Posts Tagged ‘Graphic Biographies’

Past Migrations

Thursday, 5 November 2009

The next set of books are nearly all about journeys in the past, in one way or another.

41. Richard the Lionheart by David West & Jackie Gaff, illustrated by John Cooper

This is a consecutive art depiction of the life of King Richard the Lionheart, from his childhood as a younger son of Eleanor of Aquitaine (I own a biography of her, and really must read it, once my books arrive) and Henry II. Both men were kings of England, but certainly wouldn’t have recognised that as an adequate description of their rank. Richard, particularly, was not especially interested in England, and preferred to crusade. (More on that below.)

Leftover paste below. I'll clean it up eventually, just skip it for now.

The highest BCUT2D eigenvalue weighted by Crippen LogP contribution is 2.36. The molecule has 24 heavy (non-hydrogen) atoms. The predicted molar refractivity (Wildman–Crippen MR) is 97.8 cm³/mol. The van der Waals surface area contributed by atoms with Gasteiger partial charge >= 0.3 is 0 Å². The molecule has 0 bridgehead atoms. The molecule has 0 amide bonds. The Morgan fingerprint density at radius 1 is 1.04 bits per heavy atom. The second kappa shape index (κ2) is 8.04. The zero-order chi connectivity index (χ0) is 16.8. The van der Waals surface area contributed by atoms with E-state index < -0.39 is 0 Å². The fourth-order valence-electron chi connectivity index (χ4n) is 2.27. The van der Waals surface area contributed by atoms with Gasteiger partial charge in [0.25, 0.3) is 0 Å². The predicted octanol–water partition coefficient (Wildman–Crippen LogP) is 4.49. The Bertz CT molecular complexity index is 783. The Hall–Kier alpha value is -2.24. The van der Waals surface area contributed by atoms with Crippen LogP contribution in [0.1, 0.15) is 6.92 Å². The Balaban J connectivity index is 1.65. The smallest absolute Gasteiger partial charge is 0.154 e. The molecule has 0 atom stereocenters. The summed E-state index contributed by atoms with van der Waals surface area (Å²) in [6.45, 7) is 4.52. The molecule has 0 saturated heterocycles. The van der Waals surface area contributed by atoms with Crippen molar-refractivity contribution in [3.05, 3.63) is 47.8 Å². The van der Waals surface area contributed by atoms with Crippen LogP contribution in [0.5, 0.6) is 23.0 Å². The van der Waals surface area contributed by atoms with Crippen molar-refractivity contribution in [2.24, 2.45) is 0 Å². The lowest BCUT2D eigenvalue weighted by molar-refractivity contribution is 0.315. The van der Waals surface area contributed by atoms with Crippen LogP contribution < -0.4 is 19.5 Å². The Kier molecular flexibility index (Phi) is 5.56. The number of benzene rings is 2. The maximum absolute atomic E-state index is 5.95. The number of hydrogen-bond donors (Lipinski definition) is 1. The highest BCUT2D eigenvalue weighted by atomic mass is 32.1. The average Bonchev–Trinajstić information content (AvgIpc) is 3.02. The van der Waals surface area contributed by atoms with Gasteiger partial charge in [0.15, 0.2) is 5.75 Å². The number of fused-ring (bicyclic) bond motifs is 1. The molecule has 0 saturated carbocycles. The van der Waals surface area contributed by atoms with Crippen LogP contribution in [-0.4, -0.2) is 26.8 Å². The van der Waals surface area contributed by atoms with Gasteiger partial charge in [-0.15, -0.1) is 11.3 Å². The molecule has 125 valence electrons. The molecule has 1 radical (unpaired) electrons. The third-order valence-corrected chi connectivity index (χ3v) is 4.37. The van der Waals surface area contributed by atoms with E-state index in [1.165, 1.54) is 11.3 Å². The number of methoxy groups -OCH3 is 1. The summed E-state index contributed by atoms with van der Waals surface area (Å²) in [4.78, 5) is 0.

42. Dragonfly in Amber by Diana Gabaldon

This was part of the same reread I mentioned yesterday. I am torn. I love Gabaldon’s writing and characters, but her skill at expressing characters and what they experience can be more graphic than I felt comfortable with this time through. I’d like to say that’s less of an issue in this volume than some of the rest, but seeing as this is the one with the ’45, that just wouldn’t be true!

43. The Travelling People by Anthea Wormington, Sian Newman & Chris Lilly

As the title suggests, this is about the Travelling people(s) of Great Britain, and to an extent of Ireland. It is a thin glossy book produced for children about the various groups of nomadic communities. There is a focus on Irish Travellers and on Roma/Gypsy Travellers, as the most numerous such groups, but there is also information on several other groups. The title link includes PDF files of many or all of the pages of the book, and it is well worth reading, for adults as well. There are links to other related resources as well.